Earlier this year I highlighted details in a report on how the next flu pandemic fear campaign is quietly evolving and was well underway. The orchestrator's have not disappointed me.
Researchers plan to start tweaking the genome of the H7N9 bird flu virus in laboratories, to see what changes might randomly occur in nature that could make the virus more deadly to people.
That may sound familiar because in 2009, during the H1N1 pandemic, scientists at the U.S. Centers for Disease Control had been conducting experiments in which they infected ferrets with both the H1N1 swine virus and the H5N1 bird flu virus to see if they will "reassort" and create a new hybrid flu virus.
At that time, the rationale for these reckless experiments was that scientists wanted to know if a combination of H1N1 and H5N1 could become a "super flu" that would be both easily transmissible from human to human and highly fatal at the same time. Things haven't changed.
In a letter published today (Aug. 7) and signed by nearly two dozen so-called "experts" in the field of infectious disease, researchers argue that such experiments -- which have been controversial in the past -- are urgently needed to better understand the threat of H7N9, and to prepare for a worst-case scenario.
The new virus, which emerged in March, has so far sickened 133 people in Asia, including 43 who died. Cases appear to have tapered off for the summer, but as expected, will conveniently re-emerge in the fall, these same experts are predicting.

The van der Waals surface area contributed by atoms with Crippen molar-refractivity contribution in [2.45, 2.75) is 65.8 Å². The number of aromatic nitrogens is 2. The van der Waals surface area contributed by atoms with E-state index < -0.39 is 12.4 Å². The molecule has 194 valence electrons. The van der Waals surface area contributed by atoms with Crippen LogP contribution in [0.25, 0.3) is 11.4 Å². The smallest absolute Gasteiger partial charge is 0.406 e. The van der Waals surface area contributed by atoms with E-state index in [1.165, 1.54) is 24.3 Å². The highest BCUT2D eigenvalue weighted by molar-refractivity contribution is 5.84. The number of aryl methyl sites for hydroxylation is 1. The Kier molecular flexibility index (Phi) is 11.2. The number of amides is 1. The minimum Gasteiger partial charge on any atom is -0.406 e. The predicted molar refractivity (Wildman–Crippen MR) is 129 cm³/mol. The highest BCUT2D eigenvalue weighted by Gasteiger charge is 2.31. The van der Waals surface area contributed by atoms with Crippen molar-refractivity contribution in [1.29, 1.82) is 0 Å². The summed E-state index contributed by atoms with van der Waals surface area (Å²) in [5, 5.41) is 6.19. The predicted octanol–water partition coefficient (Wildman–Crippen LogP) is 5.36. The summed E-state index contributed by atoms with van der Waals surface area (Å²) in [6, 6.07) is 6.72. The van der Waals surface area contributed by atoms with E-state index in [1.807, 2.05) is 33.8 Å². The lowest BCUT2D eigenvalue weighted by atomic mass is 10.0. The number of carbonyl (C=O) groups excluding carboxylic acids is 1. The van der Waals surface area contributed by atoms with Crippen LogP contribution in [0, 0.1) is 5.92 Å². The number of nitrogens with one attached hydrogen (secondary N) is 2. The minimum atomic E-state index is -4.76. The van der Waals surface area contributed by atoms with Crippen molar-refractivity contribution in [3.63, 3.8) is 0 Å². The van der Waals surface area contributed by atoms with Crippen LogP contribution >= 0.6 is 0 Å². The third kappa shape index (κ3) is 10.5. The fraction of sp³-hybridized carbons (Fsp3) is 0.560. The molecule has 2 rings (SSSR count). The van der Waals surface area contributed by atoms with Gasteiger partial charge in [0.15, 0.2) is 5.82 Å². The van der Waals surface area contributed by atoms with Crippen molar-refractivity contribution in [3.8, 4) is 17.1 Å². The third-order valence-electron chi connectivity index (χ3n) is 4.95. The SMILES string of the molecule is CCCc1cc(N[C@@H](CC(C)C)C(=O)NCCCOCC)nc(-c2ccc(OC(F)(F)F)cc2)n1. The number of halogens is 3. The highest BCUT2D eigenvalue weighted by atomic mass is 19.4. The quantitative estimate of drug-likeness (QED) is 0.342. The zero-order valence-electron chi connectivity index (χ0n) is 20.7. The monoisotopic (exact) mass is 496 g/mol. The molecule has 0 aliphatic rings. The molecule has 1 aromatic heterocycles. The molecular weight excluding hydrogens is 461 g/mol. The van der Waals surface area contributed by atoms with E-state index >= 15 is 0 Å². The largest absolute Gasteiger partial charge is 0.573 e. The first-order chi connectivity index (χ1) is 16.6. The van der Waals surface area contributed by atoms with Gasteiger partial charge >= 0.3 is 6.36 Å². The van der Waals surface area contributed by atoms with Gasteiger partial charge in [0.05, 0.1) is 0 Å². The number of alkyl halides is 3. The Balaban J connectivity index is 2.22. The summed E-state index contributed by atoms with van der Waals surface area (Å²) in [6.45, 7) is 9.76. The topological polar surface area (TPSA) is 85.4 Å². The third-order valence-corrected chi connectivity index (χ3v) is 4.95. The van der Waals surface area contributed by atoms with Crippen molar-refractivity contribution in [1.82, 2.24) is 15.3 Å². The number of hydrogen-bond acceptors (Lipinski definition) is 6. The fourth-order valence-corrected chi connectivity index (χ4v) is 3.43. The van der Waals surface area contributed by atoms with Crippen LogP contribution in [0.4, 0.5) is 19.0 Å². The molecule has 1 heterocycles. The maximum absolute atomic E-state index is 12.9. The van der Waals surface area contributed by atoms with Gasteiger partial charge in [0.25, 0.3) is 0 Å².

Currently, the H7N9 virus does not easily spread between people, but researchers insist that will change if the virus acquires certain genetic changes that allow it to better adapt to humans. Just like the laboratory concoctions of H5N1, the idea behind the new research is to try to predict what changes might increase the virus' pandemic potential.
This latest avian influenza virus strain is still considered a low pathogenic avian influenza virus.
So far, there have been no reports of sustained human-to-human transmission with H7N9 bird flu. But they keep putting out media alerts that new findings are bringing new evidence that the virus likely needs to undergo just a few genetic mutations to gain the ability to spread between people.